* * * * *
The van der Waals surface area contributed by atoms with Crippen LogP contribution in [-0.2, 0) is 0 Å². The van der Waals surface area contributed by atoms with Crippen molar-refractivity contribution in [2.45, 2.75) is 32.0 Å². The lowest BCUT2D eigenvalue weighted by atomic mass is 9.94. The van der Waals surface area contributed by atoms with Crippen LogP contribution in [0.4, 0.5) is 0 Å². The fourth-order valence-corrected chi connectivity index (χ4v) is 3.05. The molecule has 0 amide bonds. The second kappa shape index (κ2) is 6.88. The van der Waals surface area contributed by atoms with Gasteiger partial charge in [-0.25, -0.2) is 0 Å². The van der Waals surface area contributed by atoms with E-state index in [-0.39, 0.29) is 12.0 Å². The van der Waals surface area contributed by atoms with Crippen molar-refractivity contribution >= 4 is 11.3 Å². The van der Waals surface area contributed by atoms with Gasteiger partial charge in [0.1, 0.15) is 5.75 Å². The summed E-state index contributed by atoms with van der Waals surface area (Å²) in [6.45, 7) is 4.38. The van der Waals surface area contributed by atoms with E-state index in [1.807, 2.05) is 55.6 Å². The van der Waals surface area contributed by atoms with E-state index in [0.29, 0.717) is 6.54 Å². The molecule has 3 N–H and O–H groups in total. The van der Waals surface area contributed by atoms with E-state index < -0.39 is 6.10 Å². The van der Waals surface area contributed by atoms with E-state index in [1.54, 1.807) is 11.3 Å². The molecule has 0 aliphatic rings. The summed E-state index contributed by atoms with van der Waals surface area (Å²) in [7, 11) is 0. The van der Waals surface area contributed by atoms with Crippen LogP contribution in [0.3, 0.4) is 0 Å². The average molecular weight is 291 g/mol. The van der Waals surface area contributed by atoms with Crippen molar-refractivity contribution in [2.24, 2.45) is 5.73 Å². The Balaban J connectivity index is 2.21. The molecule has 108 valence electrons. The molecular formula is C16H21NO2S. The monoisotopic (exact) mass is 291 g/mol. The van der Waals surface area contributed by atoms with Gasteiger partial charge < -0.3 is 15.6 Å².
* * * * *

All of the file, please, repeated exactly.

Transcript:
The van der Waals surface area contributed by atoms with Crippen LogP contribution in [-0.2, 0) is 0 Å². The van der Waals surface area contributed by atoms with Crippen molar-refractivity contribution in [2.45, 2.75) is 32.0 Å². The lowest BCUT2D eigenvalue weighted by atomic mass is 9.94. The van der Waals surface area contributed by atoms with Crippen LogP contribution in [0.4, 0.5) is 0 Å². The fourth-order valence-corrected chi connectivity index (χ4v) is 3.05. The molecule has 0 amide bonds. The second kappa shape index (κ2) is 6.88. The van der Waals surface area contributed by atoms with Gasteiger partial charge in [-0.25, -0.2) is 0 Å². The van der Waals surface area contributed by atoms with E-state index in [-0.39, 0.29) is 12.0 Å². The van der Waals surface area contributed by atoms with Crippen molar-refractivity contribution >= 4 is 11.3 Å². The van der Waals surface area contributed by atoms with Gasteiger partial charge in [0.1, 0.15) is 5.75 Å². The summed E-state index contributed by atoms with van der Waals surface area (Å²) in [6.45, 7) is 4.38. The van der Waals surface area contributed by atoms with E-state index in [1.807, 2.05) is 55.6 Å². The van der Waals surface area contributed by atoms with E-state index in [0.29, 0.717) is 6.54 Å². The molecule has 3 N–H and O–H groups in total. The van der Waals surface area contributed by atoms with E-state index < -0.39 is 6.10 Å². The van der Waals surface area contributed by atoms with E-state index in [1.54, 1.807) is 11.3 Å². The molecule has 0 aliphatic rings. The summed E-state index contributed by atoms with van der Waals surface area (Å²) in [7, 11) is 0. The van der Waals surface area contributed by atoms with Crippen LogP contribution in [0.3, 0.4) is 0 Å². The average molecular weight is 291 g/mol. The van der Waals surface area contributed by atoms with Crippen molar-refractivity contribution in [2.24, 2.45) is 5.73 Å². The Balaban J connectivity index is 2.21. The molecule has 108 valence electrons. The molecular formula is C16H21NO2S. The monoisotopic (exact) mass is 291 g/mol. The van der Waals surface area contributed by atoms with Gasteiger partial charge < -0.3 is 15.6 Å².